(Crystal A. Proxmire, March 9, 2015)
Ferndale City Council declined to extend talks with Jake Sigal and the development team of the 3-60 Project. The project would have added structures for retail, parking, high tech offices and residential to the existing Withington Parking Lot and West Troy Parking Lot.
Under an exclusivity agreement Sigal and his team spent a year working with the Development Department researching the property, creating renderings, holding public meetings, revising ideas and trying to negotiate a public-private partnership that would fit in with the City’s Master Plan.
In the end, Council decided not to extend the agreement. No vote was necessary but in discussion each elected official expressed their reasons for declining to continue.
“Privately I did have a lot of issues in the past year,” said Councilperson Greg Pawlica. “It has not met my expectations… We have the opportunity to take what we’ve learned and improve it.”
“We knew from the beginning this was an ambitious project,” Coulter said. “It’s critical that we put something that has buy in across the community.”
Councilperson Mike Lennon said “I am not in favor of this,” and “I don’t want to commit to another year.”
Councilperson Melanie Piana said that she heard from residents who were both for and against the development. “But for me, I felt like the development group put a best foot forward, but I feel like we need to take a step backward and find a developer who can scale and not be all or nothing.”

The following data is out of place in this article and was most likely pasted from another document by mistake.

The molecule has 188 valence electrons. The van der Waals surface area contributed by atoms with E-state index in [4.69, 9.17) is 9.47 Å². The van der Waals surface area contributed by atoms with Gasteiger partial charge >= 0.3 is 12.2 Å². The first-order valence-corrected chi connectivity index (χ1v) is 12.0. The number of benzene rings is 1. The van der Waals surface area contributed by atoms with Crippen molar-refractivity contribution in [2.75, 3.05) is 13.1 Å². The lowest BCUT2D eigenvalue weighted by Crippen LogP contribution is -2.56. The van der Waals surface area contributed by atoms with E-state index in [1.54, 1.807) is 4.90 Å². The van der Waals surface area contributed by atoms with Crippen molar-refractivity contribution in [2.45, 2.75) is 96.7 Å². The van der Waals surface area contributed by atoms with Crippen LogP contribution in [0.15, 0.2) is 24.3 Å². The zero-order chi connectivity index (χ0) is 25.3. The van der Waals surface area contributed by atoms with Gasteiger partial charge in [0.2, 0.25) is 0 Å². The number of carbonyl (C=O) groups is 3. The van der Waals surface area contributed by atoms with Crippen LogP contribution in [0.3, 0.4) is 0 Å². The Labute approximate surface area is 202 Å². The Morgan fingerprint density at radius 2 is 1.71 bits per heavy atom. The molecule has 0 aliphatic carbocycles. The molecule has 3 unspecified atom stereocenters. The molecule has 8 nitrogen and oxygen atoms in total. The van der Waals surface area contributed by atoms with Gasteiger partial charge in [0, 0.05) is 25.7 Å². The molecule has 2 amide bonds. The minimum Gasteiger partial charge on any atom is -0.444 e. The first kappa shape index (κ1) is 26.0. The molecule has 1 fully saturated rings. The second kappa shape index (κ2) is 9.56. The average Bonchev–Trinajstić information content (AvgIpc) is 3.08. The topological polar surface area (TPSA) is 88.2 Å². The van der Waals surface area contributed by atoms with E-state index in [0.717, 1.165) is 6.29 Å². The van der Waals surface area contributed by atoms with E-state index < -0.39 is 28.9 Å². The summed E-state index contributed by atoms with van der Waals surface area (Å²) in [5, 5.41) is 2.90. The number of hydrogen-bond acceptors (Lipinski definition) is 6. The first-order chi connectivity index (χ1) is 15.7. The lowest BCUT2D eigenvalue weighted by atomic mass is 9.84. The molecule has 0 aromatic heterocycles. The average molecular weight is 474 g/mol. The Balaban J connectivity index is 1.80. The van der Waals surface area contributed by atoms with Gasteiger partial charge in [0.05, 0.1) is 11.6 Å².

Piana said that much was learned in going through the development process, and that she wants to express “What happens next?” She said that the community would still need to address parking issues, and that communications issues with the Downtown Development Authority needed to be addressed. “We need to have honest conversations with the DDA about how to best achieve goals…. I have to express some disappointment with the DDA. We received a statement on the project, but it’s a non-position, given that many businesses expressed support.”
She stated that the city’s zoning and policies are already in place to support mixed use development, and emphasized the need for continuing to move forward with development ideas. No specific plans were brought up at the meeting.
Coulter summed up the rejection by saying “not every project works out.”
For previous stories on the 3-60 Project see: